Last week, Lindsey Graham (R-SC), announced that he would consider introducing a bill to rescind a provision in the 14th Amendment which generally guarantees U.S. citizenship to those who are born within U.S. borders. Yesterday, Jon Kyl (R-AZ) agreed, saying that he is not interested in “amnesty” for undocumented immigrants, but rather, in “hearings” to consider the repeal of the provision.
The historical context for the “Reconstruction Amendment” they challenge should not get lost here. The 14th Amendment’s citizenship clause was crafted in response to the prevailing legal sentiment in 1868—particularly in southern states—which had specifically challenged the right of African-Americans to be U.S. citizens. The citizenship provision intentionally liberated African-Americans and other people of color from the 1857 Dred Scott decision, which determined that people of African descent, particularly if they had ever been enslaved or descended from anyone who had been enslaved, were not entitled to the privileges of U.S. citizenship. The provision—along with other sections of the Amendment—also protected African-Americans from having to live by the rule of oppressive “black codes” which restricted access to certain areas and which required African-Americans to carry passes (i.e. documentation of their status).
Repealing the citizenship provision of the 14th Amendment would not only serve as a threat to the livelihood of immigrants—documented and undocumented—it should also be received as a threat to the very foundation of our nation’s civil and human rights law. It would dangerously stunt the growth of racial equality by implicitly returning to the doctrine of the Dred Scott decision and the idea that one cannot overcome the status of his or her previous condition—once a slave, always a slave. It would also reinforce the notion that if one is undocumented, he or she—and his/her descendants—may never enjoy the privileges of U.S. citizenship. Is this what we call progress?
WATCH ‘HARDBALL’ COVERAGE OF THE 14th AMENDMENT DEBATE:
There is no doubt that race, ethnicity and the question of citizenship has a complicated and troubled history in this nation, but what’s shameful is that our analysis and approach to these issues have failed to evolve over time. The same fever of racism that tainted past political discourse and policymaking on the issue of immigration—from the 1882 Chinese Exclusion Act to 1994’s Proposition 187 in California—threatens to undermine the integrity of current immigration responses.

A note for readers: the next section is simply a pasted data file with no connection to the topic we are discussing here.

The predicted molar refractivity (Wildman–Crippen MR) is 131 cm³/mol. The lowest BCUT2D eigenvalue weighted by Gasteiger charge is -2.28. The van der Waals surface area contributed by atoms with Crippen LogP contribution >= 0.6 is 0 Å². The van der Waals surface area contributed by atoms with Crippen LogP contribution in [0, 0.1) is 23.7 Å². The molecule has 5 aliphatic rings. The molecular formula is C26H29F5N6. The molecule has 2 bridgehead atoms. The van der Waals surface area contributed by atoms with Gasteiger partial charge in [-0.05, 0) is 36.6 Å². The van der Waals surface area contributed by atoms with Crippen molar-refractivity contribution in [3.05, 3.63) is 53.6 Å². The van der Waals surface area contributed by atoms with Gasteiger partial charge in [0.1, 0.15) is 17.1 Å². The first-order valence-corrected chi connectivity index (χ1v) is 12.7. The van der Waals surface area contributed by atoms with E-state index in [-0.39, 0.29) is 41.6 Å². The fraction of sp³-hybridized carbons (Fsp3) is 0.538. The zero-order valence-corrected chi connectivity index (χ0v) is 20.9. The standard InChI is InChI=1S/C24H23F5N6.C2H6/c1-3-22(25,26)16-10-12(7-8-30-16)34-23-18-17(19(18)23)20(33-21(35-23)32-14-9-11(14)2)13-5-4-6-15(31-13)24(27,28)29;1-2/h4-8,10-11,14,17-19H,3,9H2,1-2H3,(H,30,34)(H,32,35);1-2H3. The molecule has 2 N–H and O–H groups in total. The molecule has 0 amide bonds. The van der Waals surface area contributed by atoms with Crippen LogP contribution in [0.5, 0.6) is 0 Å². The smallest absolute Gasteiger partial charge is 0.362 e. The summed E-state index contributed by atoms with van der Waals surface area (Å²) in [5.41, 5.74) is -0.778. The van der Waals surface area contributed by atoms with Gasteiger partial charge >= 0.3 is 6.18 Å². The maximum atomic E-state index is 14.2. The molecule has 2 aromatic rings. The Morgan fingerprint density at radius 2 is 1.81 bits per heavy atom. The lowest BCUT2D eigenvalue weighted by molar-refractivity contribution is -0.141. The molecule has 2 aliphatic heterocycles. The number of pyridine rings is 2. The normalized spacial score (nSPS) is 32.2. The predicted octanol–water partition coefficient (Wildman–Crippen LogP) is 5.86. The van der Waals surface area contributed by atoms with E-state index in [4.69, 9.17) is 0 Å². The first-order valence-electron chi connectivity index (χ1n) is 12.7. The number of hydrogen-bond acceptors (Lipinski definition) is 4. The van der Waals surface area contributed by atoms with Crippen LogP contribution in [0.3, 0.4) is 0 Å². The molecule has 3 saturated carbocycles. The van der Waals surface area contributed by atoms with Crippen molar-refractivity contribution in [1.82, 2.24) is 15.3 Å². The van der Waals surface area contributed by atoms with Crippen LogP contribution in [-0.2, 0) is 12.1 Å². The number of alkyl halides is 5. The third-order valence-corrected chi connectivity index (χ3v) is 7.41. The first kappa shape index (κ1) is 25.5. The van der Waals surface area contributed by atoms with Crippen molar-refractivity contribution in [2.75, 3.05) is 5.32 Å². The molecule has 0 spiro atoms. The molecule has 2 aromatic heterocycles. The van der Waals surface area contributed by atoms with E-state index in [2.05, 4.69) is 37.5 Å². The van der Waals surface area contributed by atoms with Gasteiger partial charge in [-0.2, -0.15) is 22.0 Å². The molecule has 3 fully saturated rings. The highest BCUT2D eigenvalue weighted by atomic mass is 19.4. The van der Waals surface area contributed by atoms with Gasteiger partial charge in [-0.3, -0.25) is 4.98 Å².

Instituting laws which encourage racial profiling or which call for a national biometric worker identification system reflects the lack of a critical race, gender and power analysis, thereby relegating us to an unimaginative, xenophobic policy agenda that seems to reincarnate with each new generation of immigration challenges.
The idea that children born on U.S. soil should be denied their right to citizenship because of the parents’ undocumented status is born of the same disregard for human dignity that declared the children of enslaved Africans to be perpetual slaves. It is rooted in the same fear that has misinformed our nation’s interpretation of justice and fairness for more than a century; and it is also a framework that we must abandon if we are to realize our own legacy—and destiny—as a nation of immigrants.
The promise of American democracy, and inclusiveness, is one that is built on the idea that from the many, we become one strong nation. There is a continued need for the development of a federal continuum of comprehensive legislative responses to undocumented immigration; but there should be no tolerance for the denial of rights that protect individuals from racially-biased exclusion, exploitation or denigration.
As abolitionist Frederick Douglass said in an 1869 speech on The Composite Nation, “immigration should be settled upon higher principles than those of a cold and selfish expediency. There are such things in the world as human rights…they are universal and indestructible.”